IASP Special Interest Group (SIG) on the Prevention of Intentional Pesticide Poisoning
Co-Chair Professor Hawton
Co-Chair Professor Michael Phillips
Co-Chair Melissa Pearson
Dr Lakshmi Vijayakumar
Intentional ingestion of pesticides is the most common means of suicide globally, accounting for an estimated 250,000 to 375,000 deaths each year. The easy accessibility of pesticides in agricultural communities of low- and middle-income countries and the limited health care services available in these communities results in a very high case-fatality for pesticide ingestion.
Several approaches have been proposed to reduce mortality from pesticide self-poisoning including restricting access to means through regulation; conversion to less toxic pesticides; development of single-use packaging; safe storage of pesticides; agricultural strategies and work with pesticide vendors; improving medical management; and communication and training initiatives. A number of projects are now underway to assess the effectiveness of a range of interventions aimed at reducing pesticide self-poisoning in China, India and Sri Lanka.
There have been a number of initiatives launched in the past few years aiming to reduce the number of deaths from pesticide ingestion including the WHO Special Initiative on Pesticides and Health and the Croplife Safe Use Initiative. The pesticide industry has supported a range of meetings and workshops on this issue in Singapore, Durban, Geneva, Brisbane and Beijing. Prevention of intentional pesticide poisoning is an issue of concern to many members of IASP and attendance at IASP workshops on the issue have been well supported.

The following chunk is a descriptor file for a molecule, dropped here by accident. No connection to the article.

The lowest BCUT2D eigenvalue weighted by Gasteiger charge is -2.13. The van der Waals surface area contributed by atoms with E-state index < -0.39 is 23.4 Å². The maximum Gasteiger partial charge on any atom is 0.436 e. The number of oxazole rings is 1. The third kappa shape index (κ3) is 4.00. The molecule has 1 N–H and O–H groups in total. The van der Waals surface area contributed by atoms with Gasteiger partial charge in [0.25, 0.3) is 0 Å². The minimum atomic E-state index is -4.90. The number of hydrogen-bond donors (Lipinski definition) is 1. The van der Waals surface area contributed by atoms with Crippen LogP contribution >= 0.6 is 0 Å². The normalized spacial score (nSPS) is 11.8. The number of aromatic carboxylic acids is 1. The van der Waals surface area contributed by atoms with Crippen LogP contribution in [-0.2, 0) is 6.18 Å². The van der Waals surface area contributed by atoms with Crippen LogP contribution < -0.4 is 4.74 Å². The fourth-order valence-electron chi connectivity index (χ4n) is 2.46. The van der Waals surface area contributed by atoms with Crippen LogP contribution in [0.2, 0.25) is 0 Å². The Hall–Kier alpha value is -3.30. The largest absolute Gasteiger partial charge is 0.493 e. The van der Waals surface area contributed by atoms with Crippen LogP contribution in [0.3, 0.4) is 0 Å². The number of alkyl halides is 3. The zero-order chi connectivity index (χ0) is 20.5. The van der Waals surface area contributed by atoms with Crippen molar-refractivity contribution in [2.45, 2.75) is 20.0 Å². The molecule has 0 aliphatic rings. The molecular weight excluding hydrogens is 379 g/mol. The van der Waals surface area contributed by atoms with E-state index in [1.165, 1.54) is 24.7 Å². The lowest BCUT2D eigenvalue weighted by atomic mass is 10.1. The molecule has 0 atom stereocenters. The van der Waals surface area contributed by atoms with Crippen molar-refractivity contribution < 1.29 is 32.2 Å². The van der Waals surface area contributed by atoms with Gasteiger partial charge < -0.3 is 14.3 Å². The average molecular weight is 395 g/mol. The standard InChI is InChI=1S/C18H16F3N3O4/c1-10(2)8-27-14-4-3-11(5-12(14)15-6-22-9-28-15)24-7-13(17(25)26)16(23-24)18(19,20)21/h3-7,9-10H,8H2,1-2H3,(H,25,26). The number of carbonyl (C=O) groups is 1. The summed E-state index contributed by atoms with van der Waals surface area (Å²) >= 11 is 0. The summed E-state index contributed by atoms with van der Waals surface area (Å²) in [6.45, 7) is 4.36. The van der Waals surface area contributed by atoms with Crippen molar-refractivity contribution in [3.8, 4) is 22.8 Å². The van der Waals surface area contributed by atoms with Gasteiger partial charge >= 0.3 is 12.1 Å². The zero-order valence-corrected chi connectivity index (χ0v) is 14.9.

For these reasons, IASP has developed a Special interest group with the following aim to prevent pesticide poisoning and promoting the development and use of evidence on restricting access to means, regulation, training, and improved medical management.
Specific objectives and activities:
- Collate evidence, knowledge and information on the prevention of intentional pesticide poisoning
- Facilitate collaboration between different projects currently underway
- Promote research and links between research projects
- Develop innovative research methodologies to evaluate different types of interventions
- Act as a focal point for the dissemination of information on the prevention of pesticide poisoning
- Identify potential funders that could support an IASP-supported multi-country project
Overview of bibliography organisation and description of categories
There are 444 references in the bibliography. The bibliography is further divided into 3 groupings; regions, theme and study type. These groups have been created to assist searching and identification of relevant references.
Download the bibliography overview in PDF format
|Categories||No. of Articles|
|Categories||Description||No. of Articles|
|Toxicology/Clinical/treatment||These articles are primarily focused on poisoning. They include case reports and guidance on toxicological aspects of diagnosis and treatment as well as experimental designs.||235|
|Overviews/Commentary||The articles provide an overview of either specific pesticide poisoning issues or specific regional/country issues. They may refer to other studies or describe the patterns across several districts/countries.||39|